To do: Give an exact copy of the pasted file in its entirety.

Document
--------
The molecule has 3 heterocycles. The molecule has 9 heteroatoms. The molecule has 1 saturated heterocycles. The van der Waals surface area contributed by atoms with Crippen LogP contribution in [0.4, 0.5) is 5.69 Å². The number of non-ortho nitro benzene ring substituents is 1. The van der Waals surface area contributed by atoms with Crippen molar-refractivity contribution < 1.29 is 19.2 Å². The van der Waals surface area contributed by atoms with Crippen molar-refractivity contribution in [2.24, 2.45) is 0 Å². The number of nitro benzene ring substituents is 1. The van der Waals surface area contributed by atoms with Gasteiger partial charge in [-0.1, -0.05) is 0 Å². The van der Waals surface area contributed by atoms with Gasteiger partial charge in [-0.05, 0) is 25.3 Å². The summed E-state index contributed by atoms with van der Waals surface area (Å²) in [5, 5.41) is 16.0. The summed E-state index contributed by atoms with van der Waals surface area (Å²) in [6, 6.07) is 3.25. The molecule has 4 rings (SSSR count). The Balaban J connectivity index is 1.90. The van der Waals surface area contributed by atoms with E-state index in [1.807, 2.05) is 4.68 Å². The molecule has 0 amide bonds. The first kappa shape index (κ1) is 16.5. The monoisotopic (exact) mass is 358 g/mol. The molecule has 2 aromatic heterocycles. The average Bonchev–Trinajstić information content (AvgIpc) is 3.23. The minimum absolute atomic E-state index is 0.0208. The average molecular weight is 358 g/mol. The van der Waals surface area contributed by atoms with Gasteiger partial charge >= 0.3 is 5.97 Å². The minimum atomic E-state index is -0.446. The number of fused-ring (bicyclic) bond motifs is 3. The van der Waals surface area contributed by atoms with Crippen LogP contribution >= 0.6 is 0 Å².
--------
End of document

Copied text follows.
The molecule has 3 heterocycles. The molecule has 9 heteroatoms. The molecule has 1 saturated heterocycles. The van der Waals surface area contributed by atoms with Crippen LogP contribution in [0.4, 0.5) is 5.69 Å². The number of non-ortho nitro benzene ring substituents is 1. The van der Waals surface area contributed by atoms with Crippen molar-refractivity contribution < 1.29 is 19.2 Å². The van der Waals surface area contributed by atoms with Crippen molar-refractivity contribution in [2.24, 2.45) is 0 Å². The number of nitro benzene ring substituents is 1. The van der Waals surface area contributed by atoms with Gasteiger partial charge in [-0.1, -0.05) is 0 Å². The van der Waals surface area contributed by atoms with Gasteiger partial charge in [-0.05, 0) is 25.3 Å². The summed E-state index contributed by atoms with van der Waals surface area (Å²) in [5, 5.41) is 16.0. The summed E-state index contributed by atoms with van der Waals surface area (Å²) in [6, 6.07) is 3.25. The molecule has 4 rings (SSSR count). The Balaban J connectivity index is 1.90. The van der Waals surface area contributed by atoms with E-state index in [1.807, 2.05) is 4.68 Å². The molecule has 0 amide bonds. The first kappa shape index (κ1) is 16.5. The monoisotopic (exact) mass is 358 g/mol. The molecule has 2 aromatic heterocycles. The average Bonchev–Trinajstić information content (AvgIpc) is 3.23. The minimum absolute atomic E-state index is 0.0208. The average molecular weight is 358 g/mol. The van der Waals surface area contributed by atoms with Gasteiger partial charge >= 0.3 is 5.97 Å². The minimum atomic E-state index is -0.446. The number of fused-ring (bicyclic) bond motifs is 3. The van der Waals surface area contributed by atoms with Crippen LogP contribution >= 0.6 is 0 Å².